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Rural Hunger

Rural Hunger

Rates of food insecurity among rural households are generally lower than urban households, but slightly higher than the national average. The irony is that many of these food-insecure households are in the very rural and farm communities whose productivity feeds the world and provides low-cost wholesome food for American consumers.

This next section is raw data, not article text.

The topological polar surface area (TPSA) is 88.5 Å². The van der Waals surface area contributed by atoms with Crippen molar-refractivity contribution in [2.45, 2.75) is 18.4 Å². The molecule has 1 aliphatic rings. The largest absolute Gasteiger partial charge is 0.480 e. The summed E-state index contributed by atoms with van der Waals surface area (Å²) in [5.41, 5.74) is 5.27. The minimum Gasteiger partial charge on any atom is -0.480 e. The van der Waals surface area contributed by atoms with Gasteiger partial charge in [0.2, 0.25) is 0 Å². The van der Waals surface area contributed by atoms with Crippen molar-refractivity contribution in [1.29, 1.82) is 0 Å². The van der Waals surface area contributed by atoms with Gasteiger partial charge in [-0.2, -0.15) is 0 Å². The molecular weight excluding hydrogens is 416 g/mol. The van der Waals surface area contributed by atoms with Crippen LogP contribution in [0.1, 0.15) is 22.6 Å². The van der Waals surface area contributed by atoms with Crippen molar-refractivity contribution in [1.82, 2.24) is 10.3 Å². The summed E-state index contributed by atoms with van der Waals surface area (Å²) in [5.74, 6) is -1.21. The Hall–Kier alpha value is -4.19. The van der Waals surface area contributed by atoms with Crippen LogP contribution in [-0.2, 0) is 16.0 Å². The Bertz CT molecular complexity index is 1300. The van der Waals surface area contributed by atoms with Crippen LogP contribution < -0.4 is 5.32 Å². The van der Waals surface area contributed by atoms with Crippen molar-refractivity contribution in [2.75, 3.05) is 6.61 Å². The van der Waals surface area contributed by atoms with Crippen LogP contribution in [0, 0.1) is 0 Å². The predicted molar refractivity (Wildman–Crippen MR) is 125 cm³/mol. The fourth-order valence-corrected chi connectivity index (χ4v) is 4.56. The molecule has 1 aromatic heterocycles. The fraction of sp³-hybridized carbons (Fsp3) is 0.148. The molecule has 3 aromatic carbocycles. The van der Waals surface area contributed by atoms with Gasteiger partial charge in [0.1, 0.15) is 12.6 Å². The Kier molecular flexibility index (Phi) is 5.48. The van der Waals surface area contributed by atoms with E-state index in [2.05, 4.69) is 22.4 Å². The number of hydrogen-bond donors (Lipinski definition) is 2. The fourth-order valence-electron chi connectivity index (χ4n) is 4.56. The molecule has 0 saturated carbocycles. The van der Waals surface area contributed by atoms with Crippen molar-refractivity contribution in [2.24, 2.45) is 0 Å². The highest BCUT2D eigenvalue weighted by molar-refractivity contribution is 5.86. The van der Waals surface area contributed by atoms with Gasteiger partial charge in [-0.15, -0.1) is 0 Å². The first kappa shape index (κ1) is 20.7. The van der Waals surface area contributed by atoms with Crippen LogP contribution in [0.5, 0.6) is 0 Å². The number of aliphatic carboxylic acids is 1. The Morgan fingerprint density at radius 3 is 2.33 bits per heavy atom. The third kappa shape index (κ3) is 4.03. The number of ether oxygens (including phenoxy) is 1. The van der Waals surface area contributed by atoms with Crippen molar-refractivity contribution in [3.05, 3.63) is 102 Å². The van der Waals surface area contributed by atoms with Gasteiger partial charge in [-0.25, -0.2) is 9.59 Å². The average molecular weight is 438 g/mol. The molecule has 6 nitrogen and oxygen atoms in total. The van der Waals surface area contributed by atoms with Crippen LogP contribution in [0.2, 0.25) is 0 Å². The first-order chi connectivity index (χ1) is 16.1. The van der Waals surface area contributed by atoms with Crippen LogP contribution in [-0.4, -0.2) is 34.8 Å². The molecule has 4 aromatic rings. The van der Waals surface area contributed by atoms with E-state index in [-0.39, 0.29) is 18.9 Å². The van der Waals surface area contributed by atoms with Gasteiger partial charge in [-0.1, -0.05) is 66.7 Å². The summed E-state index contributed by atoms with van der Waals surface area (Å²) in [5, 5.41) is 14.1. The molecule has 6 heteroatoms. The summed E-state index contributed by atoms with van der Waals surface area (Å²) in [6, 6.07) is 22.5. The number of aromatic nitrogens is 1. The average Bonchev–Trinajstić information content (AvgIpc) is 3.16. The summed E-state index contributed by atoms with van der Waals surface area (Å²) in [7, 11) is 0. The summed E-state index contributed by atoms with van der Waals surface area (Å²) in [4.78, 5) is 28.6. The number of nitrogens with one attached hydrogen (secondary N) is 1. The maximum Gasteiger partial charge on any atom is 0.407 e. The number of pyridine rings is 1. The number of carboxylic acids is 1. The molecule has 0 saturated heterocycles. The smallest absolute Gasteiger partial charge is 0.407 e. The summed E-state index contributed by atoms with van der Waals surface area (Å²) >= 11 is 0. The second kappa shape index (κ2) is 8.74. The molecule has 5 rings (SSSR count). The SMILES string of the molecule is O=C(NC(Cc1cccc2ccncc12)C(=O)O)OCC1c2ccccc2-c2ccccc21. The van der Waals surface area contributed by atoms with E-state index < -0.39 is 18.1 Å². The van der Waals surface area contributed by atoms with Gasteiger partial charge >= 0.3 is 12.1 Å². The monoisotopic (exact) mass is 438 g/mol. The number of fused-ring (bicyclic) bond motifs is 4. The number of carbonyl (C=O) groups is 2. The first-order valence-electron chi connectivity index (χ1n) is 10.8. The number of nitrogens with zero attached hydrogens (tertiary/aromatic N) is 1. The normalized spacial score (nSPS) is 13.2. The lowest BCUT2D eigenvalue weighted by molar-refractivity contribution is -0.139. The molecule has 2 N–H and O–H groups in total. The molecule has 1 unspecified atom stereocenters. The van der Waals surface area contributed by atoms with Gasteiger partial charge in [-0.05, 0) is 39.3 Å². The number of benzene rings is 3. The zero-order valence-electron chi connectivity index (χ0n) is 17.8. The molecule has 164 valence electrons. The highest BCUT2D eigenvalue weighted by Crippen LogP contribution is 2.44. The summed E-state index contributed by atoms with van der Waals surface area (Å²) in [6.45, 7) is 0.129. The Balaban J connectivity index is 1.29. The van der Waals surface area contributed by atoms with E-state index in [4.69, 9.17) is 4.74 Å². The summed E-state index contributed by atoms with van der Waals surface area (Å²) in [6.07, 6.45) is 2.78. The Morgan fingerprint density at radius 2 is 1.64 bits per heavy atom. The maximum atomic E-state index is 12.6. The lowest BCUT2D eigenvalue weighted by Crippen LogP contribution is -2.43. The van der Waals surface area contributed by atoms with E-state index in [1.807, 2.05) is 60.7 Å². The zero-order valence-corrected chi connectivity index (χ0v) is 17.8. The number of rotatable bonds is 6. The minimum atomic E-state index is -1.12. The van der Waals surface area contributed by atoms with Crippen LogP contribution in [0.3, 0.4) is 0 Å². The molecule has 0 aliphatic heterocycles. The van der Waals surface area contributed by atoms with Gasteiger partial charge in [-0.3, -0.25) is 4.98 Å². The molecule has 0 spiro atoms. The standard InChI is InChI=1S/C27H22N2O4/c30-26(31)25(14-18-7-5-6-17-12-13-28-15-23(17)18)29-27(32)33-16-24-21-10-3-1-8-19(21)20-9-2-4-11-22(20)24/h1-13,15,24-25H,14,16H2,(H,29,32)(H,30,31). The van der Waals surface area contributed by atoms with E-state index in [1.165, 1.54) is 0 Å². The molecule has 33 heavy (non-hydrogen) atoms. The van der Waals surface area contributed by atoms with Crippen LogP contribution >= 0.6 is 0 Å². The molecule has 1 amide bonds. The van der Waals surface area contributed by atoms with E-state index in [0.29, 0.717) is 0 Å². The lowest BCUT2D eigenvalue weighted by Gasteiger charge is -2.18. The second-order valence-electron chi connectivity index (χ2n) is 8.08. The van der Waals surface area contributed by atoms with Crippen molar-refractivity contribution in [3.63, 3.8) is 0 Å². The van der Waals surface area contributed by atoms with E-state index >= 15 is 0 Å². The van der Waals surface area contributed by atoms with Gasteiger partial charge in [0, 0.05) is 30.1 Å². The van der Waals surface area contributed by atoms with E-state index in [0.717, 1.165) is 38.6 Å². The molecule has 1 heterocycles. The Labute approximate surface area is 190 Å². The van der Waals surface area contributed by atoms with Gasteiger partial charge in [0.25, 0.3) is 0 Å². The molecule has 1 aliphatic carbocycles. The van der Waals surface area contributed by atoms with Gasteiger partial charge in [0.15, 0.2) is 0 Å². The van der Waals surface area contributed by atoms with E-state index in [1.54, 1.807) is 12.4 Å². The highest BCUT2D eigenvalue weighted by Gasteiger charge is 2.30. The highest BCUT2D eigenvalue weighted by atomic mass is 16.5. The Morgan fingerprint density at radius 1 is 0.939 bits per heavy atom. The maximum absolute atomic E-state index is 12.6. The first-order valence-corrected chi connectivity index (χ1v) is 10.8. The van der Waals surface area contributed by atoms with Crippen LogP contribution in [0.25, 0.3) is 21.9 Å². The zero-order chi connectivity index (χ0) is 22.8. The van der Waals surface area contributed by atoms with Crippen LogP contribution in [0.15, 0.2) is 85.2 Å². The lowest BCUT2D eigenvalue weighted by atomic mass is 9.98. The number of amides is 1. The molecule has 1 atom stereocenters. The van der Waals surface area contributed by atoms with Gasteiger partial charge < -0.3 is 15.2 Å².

According to USDA data, challenges facing rural areas differ from metro/urban areas in several significant ways:

  • Employment is more concentrated in low-wage industries;
  • Unemployment and underemployment are greater;
  • Education levels are lower;
  • Work-support services, such as flexible and affordable child care and public transportation, are less available;
  • The rural marketplace offers less access to communication and transportation networks; and
  • Offers companies less access to activities that foster administration, research and development.

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